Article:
As you add players to your team by clicking the arrows next to their names, FantasyDraft will keep track of the amount of salary that has been used. In the picture above, for instance, if you roster both Clayton Kershaw and Felix Hernandez, you would have spent $45,900 out of the available $100,000. That means there is $54,100 in available salary to spend. In order to fill out a valid roster, there must be enough salary left at each position to at least roster a minimum priced player (which is usually $4,000). If splurging is your preference, feel free to throw big money at five players as long as at least $20,0000 remains for the final five spots ($4,000 per remaining open spot). As you include additional players on your roster, FantasyDraft will automatically show you how much salary is remaining both in total and the average remaining on each additional player. Arrow one in the picture below displaying the roster screen shows where you will find the average remaining salary to spend on each additional player, as well as the total remaining salary. The second arrow shows where you will find whether or not your lineup has been accepted as valid. Aside from exceeding the salary cap, the lineup will not be considered valid if all the positions have not yet been filled in, similar to the example.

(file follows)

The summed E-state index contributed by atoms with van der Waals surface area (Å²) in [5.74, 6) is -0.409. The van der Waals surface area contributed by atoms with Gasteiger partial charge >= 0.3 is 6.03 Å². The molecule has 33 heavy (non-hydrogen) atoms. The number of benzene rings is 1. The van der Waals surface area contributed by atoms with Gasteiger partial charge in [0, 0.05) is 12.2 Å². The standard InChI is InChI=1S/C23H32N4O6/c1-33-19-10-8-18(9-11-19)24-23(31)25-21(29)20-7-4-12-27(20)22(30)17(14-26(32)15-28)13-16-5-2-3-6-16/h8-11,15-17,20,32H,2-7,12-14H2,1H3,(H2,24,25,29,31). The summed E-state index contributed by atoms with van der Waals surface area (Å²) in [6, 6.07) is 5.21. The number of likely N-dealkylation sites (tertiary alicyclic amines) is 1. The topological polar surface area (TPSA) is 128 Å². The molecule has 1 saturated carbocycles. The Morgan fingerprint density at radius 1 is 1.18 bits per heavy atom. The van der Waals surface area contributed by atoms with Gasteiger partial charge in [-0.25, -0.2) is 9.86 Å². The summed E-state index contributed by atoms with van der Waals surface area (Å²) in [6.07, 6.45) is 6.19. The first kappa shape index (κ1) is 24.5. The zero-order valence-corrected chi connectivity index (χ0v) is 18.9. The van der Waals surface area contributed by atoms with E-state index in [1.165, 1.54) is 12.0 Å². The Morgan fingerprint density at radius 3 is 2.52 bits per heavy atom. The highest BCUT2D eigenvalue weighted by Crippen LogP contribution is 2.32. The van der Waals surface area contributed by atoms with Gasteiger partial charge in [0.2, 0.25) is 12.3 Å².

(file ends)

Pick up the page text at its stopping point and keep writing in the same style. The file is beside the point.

Conversely, once a roster has been filled out by all the appropriate requirements, the screen will dictate the roster has now become “valid”. Besides staying under the salary cap and filling in all the roster positions, a roster must consist of players from at least two different teams, players from two different games and no more than five players on one team. The example below shows a properly filled out lineup with all of the requirements fulfilled.HowToLineups3

Players are selected from multiple games, multiple teams, and are within the salary cap constraints (with $100 to spare). Do not feel like you must spend exactly $100,000 on your lineup every night, as players’ prices do not directly correlate to their nightly output. This concept will be further covered in later articles. Once the lineup status is listed as “valid,” you are ready to get started playing. Simply click the “Play” button and the lineup will be submitted into the selected contest. You are ready to go join additional contests with either the same lineup now, or you can even get creative and make different ones!